One hundred years ago, the streets of Germany were stickered, like the cover of Sch… below, with the name Anna Blume, fictional woman of the poem by Kurt Schwitters. A century later, the Kurt Schwitters Society asked me to write about my translation and performance of the poem, featured in my collection The Merzbook. Here is what I wrote:
Anna Blume at 100
Anna Blume, woman of contradictions: beautiful and silly, refined and vulgar, fickle and, constant, the same backward as forward. Schwitters celebrates her to the point of ridicule with his giddy excesses. Like the artist’s assemblages, his poem is a collage of odds and ends picked up from popular culture: jokes, slogans, clichés, absurdities.
I came to write my tribute to Schwitters, The Merzbook, at a time when I too was living with contradictions. I spent my days in my Ottawa office at Canada’s department of labour, my nights writing, planning and rehearsing with poets, artists and musicians in the performance group called First Draft. Like the Four Horsemen and Owen Sound, other Canadian poetry ensembles, First Draft explored sound poetry and word-music for a chorus of voices. Our books from Underwhich Press score works mainly for three spoken voices (though we worked with groups of up to twelve voices). I had adapted by own limited repertoire of sound and visual poems to perform with First Draft, but the group needed more. When in 1984 I reread Hans Richter’s Dada:Art and Anti-Art, the irrepressible energy and openness in his memoir of Schwitters reignited my interest. I began writing The Merzbook, and First Draft gave performances in galleries that eventually grew into the stage piece called The Cabbage of Paradise. Most often, I performed “Anna Bloom as a duet with fellow poet Susan McMaster.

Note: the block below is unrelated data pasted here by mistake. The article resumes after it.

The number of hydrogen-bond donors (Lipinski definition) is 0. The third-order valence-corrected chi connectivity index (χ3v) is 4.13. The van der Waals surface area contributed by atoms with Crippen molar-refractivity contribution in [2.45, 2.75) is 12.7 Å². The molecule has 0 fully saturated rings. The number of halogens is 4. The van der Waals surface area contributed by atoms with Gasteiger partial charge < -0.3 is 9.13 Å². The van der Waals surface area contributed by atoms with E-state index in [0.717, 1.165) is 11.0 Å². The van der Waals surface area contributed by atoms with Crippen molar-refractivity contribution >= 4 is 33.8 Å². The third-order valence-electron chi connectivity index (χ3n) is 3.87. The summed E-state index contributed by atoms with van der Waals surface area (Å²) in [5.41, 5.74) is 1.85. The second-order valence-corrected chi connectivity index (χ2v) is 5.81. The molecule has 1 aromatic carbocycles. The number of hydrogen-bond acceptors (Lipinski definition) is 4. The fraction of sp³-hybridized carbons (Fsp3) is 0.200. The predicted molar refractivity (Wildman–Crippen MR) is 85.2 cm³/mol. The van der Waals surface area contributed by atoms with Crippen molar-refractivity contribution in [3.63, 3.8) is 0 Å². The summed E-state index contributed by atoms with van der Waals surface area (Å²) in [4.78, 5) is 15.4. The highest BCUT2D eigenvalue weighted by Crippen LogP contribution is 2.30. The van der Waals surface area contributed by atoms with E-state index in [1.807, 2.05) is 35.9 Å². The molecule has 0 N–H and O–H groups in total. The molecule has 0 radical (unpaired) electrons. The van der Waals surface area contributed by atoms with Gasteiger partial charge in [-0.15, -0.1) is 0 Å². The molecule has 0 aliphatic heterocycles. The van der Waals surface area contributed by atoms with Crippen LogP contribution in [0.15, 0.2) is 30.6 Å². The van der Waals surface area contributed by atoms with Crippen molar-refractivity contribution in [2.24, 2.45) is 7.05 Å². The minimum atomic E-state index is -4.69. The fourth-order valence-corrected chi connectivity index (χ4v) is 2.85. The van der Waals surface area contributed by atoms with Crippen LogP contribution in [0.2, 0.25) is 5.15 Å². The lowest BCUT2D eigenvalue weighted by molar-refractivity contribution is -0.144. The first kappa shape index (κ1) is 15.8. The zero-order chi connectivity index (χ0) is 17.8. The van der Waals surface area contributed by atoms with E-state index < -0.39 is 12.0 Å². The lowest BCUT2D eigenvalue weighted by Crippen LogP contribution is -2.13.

Since my German is barely adequate to order in a restaurant, my “translation” of the poem leaned heavily on a dictionary and previous translations. The quirky bits are my own interventions. First, I spell Anna’s name Anna Bloom in a nod to that great sex symbol of English literature, Joyce’s Molly Bloom. Quirkiest, perhaps, is my mangling of the “prize question” in the middle of the poem. After a performance in Ottawa, I discussed the poem with a local German-speaking artist, specifically the phrase “Anna Blume hat ein Vogel.” The implication, my friend explained, is nothing like the English insult of “flipping the bird,” nothing like Bart Simpson’s “don’t have a cow.” The English equivalent is closer to the way Raoul Hausmann remembers the line in the poem that follows “Anna Bloom” in my book: “Anna Bloom is out of her tree … What colour is the tree?” Clearly, in the English idiom the bird has flown. In The Merzbook’s version of “Anna Bloom” I have raised the level of vulgarity and absurdity, turning to another English cliché: “Anna Bloom has a screw loose … What colour is the screw?”
A hundred years on, Anna Blume looks as young as ever and still elicits new translations from her many admirers. Objectified, deconstructed, beyond all isms, she is a beauty who can laugh at herself, and she still makes us smile too.